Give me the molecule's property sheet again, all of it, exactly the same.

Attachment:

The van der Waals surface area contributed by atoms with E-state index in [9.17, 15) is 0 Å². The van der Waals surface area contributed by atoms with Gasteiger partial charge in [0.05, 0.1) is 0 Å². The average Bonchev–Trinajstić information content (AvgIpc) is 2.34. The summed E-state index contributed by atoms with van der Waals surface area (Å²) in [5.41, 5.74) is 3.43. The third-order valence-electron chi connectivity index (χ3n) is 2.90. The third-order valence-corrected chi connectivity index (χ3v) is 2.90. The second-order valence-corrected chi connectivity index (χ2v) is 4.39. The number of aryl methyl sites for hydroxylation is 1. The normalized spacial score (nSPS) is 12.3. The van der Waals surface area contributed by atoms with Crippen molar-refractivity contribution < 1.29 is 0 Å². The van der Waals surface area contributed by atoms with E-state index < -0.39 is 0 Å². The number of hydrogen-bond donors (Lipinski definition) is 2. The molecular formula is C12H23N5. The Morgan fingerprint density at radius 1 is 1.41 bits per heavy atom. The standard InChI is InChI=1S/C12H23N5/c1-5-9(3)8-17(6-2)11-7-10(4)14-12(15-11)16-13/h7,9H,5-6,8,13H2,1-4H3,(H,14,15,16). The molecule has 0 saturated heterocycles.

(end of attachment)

The van der Waals surface area contributed by atoms with E-state index in [9.17, 15) is 0 Å². The van der Waals surface area contributed by atoms with Gasteiger partial charge in [0.05, 0.1) is 0 Å². The average Bonchev–Trinajstić information content (AvgIpc) is 2.34. The summed E-state index contributed by atoms with van der Waals surface area (Å²) in [5.41, 5.74) is 3.43. The third-order valence-electron chi connectivity index (χ3n) is 2.90. The third-order valence-corrected chi connectivity index (χ3v) is 2.90. The second-order valence-corrected chi connectivity index (χ2v) is 4.39. The number of aryl methyl sites for hydroxylation is 1. The normalized spacial score (nSPS) is 12.3. The van der Waals surface area contributed by atoms with Crippen molar-refractivity contribution < 1.29 is 0 Å². The van der Waals surface area contributed by atoms with E-state index < -0.39 is 0 Å². The number of hydrogen-bond donors (Lipinski definition) is 2. The molecular formula is C12H23N5. The Morgan fingerprint density at radius 1 is 1.41 bits per heavy atom. The standard InChI is InChI=1S/C12H23N5/c1-5-9(3)8-17(6-2)11-7-10(4)14-12(15-11)16-13/h7,9H,5-6,8,13H2,1-4H3,(H,14,15,16). The molecule has 0 saturated heterocycles.